generating the phase conjugated light by launching the generated local oscillator light and second optical signal to be measured onto another medium with a second-order optical nonlinear effect, the second optical signal to be measured being a second portion split.
25. The method for measuring a temporal waveform of the electric field of an optical signal as claimed in claim 24, further comprising the step of amplifying the local oscillator light.
26. The method for measuring a temporal waveform of the electric field of an optical signal as claimed in claim 24, further comprising the step of limiting a spectral width of the local oscillator light by inserting an optical filter in at least one of two positions before and after the medium with the second-order optical nonlinear effect to which the first optical signal to be measured is incident.
27. The method for measuring a temporal waveform of the electric field of an optical signal as claimed in claim 26, further comprising the step of amplifying the local oscillator light.
28. The method for measuring a temporal waveform of the electric field of an optical signal as claimed in claim 24, further comprising the step of amplifying the light to be incident to the medium with the second-order optical nonlinear effect to which the first optical signal to be measured is incident, or amplifying, when the optical filter is interposed, the light which is output from the optical filter and is to be incident to the medium.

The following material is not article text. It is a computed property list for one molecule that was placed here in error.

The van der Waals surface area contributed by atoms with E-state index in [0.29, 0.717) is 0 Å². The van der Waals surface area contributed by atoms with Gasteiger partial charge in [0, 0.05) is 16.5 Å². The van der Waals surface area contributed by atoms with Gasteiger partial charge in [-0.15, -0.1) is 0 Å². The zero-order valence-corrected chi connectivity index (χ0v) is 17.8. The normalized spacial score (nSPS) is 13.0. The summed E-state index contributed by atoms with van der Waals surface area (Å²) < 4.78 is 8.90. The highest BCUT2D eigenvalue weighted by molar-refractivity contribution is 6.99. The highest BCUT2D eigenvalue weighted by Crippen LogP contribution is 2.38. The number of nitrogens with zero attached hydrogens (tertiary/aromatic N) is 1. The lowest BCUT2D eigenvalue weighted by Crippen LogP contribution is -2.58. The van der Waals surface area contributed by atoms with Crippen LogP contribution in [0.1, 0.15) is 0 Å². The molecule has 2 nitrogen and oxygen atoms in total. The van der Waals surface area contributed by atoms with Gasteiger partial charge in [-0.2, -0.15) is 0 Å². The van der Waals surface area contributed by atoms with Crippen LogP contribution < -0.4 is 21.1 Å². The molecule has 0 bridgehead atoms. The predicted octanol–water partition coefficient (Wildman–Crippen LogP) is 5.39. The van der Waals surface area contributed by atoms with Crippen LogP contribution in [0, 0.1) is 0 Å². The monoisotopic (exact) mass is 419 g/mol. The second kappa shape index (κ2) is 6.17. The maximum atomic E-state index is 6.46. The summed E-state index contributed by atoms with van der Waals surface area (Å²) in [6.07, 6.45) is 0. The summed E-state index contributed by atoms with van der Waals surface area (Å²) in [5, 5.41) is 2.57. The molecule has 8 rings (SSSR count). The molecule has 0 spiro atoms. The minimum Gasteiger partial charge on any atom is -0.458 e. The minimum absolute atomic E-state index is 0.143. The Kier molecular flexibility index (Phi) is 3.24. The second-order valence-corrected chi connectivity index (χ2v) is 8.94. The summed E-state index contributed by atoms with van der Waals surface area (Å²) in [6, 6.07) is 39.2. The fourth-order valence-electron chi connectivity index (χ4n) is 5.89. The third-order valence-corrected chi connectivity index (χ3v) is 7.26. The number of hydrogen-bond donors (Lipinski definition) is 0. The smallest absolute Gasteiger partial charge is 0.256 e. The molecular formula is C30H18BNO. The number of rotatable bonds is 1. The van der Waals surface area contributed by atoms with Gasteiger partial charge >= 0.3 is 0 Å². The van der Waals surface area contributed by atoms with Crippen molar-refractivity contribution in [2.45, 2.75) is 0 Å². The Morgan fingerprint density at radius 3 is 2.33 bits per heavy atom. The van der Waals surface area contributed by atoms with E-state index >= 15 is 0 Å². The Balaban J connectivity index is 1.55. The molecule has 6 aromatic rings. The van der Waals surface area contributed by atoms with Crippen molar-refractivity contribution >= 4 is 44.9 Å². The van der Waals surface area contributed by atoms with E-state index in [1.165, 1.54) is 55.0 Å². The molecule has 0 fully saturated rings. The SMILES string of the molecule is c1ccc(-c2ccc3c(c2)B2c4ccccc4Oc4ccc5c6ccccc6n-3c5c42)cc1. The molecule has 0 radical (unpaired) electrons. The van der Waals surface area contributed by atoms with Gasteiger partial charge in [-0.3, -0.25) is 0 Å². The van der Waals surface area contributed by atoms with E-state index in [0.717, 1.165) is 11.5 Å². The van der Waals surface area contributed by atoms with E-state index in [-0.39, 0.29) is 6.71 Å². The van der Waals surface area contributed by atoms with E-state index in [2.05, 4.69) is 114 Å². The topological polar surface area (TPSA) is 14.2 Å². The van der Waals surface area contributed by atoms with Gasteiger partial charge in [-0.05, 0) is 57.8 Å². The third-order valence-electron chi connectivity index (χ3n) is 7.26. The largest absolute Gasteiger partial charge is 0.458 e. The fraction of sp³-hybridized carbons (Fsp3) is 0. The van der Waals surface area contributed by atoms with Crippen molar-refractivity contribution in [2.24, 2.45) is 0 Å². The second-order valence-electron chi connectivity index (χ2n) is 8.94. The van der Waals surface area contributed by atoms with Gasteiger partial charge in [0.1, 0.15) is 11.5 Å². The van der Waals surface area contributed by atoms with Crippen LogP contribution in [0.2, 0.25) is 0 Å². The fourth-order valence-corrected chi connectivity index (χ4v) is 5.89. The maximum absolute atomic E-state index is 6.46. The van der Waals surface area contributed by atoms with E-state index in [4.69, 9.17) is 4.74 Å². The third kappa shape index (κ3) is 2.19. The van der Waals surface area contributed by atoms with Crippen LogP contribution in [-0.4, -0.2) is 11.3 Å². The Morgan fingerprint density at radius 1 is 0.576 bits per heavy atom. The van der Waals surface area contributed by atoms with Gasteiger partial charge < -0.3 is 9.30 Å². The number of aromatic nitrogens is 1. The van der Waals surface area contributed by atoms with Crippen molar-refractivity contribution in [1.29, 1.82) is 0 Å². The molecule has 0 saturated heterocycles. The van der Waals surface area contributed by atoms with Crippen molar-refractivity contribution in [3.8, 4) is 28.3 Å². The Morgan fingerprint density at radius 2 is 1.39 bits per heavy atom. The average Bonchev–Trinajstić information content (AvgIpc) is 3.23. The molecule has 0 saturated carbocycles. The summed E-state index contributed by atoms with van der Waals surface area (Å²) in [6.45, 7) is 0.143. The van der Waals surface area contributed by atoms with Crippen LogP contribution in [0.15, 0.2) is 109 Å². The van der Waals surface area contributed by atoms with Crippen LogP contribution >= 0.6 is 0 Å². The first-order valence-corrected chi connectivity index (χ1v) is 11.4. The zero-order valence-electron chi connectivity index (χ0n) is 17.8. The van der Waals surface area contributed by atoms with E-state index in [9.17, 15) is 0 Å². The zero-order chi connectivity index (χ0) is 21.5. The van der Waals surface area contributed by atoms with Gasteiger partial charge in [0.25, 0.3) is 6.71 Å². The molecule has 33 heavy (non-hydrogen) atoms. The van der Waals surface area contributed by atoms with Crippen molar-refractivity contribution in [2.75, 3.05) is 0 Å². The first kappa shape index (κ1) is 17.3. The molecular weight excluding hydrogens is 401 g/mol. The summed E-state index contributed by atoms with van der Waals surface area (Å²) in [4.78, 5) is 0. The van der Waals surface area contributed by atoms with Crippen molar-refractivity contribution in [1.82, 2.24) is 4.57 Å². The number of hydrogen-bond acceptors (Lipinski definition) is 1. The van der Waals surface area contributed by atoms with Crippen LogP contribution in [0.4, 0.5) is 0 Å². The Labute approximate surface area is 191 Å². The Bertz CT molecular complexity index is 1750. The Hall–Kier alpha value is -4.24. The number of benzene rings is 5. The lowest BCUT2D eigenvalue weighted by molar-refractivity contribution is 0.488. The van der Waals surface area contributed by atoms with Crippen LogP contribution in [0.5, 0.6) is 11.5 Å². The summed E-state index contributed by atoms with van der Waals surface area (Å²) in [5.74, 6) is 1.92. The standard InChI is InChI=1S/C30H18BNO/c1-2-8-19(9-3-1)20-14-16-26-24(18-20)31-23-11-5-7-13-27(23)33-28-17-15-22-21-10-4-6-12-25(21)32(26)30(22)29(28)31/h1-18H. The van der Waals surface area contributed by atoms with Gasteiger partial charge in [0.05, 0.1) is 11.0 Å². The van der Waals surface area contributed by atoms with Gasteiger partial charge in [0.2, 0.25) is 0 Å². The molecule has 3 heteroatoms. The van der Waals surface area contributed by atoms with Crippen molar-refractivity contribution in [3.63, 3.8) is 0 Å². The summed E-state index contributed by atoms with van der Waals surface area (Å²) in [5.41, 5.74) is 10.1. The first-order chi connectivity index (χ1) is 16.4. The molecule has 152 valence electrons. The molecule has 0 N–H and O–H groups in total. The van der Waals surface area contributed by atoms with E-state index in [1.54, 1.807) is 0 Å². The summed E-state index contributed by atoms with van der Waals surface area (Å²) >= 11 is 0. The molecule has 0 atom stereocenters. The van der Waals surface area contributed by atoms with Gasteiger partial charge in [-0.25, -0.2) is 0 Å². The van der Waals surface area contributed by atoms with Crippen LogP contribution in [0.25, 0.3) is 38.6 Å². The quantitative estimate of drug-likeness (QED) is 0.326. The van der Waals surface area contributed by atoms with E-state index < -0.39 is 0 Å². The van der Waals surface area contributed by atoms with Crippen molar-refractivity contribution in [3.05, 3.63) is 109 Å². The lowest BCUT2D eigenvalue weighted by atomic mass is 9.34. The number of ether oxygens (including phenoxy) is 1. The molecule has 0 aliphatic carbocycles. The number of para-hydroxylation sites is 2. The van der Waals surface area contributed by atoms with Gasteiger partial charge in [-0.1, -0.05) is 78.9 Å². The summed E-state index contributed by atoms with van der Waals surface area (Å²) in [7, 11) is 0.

29. The method for measuring a temporal waveform of the electric field of an optical signal as claimed in claim 28, further comprising the step of amplifying the local oscillator light.
30. The method for measuring a temporal waveform of the electric field of an optical signal as claimed in claim 1, further comprising the steps of:
generating the local oscillator light by launching first optical signal to be measured onto an optical filter; and
generating the phase conjugated light by launching the generated local oscillator light and second optical signal to be measured onto a medium with a third-order optical nonlinear effect.
31. The method for measuring a temporal waveform of the electric field of an optical signal as claimed in claim 30, further comprising the step of amplifying the local oscillator light.
32. The method for measuring a temporal waveform of the electric field of an optical signal as claimed in claim 1, further comprising the step of amplifying the local oscillator light.
33. An apparatus for measuring a temporal waveform of the electric field of an optical signal comprising:
local oscillator light generating means for generating local oscillator light from optical signal to be measured;
phase conjugated light generating means for generating phase conjugated light using the local oscillator light;
means for obtaining a spectral phase by observing a spectrum of mixed light generated by combining the optical signal to be measured with the phase conjugated light; and
means for obtaining a temporal waveform of the electric field of the optical signal to be measured by attaching the spectral phase to a separately observed spectrum of the optical signal to be measured.
34. The apparatus for measuring a temporal waveform of the electric field of an optical signal as claimed in claim 33, further comprising means for acquiring spectra of two mixed light waves which are associated with the local oscillator light having different wavelengths.
35. The apparatus for measuring a temporal waveform of the electric field of an optical signal as claimed in claim 34, further comprising means for carrying out for each spectrum of the mixed light waves multiple times of measurements with different relative phases between the local oscillator light and the optical signal to be measured.
36. The apparatus for measuring a temporal waveform of the electric field of an optical signal as claimed in claim 34, further comprising:
means for simultaneously observing intensities of at least two spectral components in the mixed light;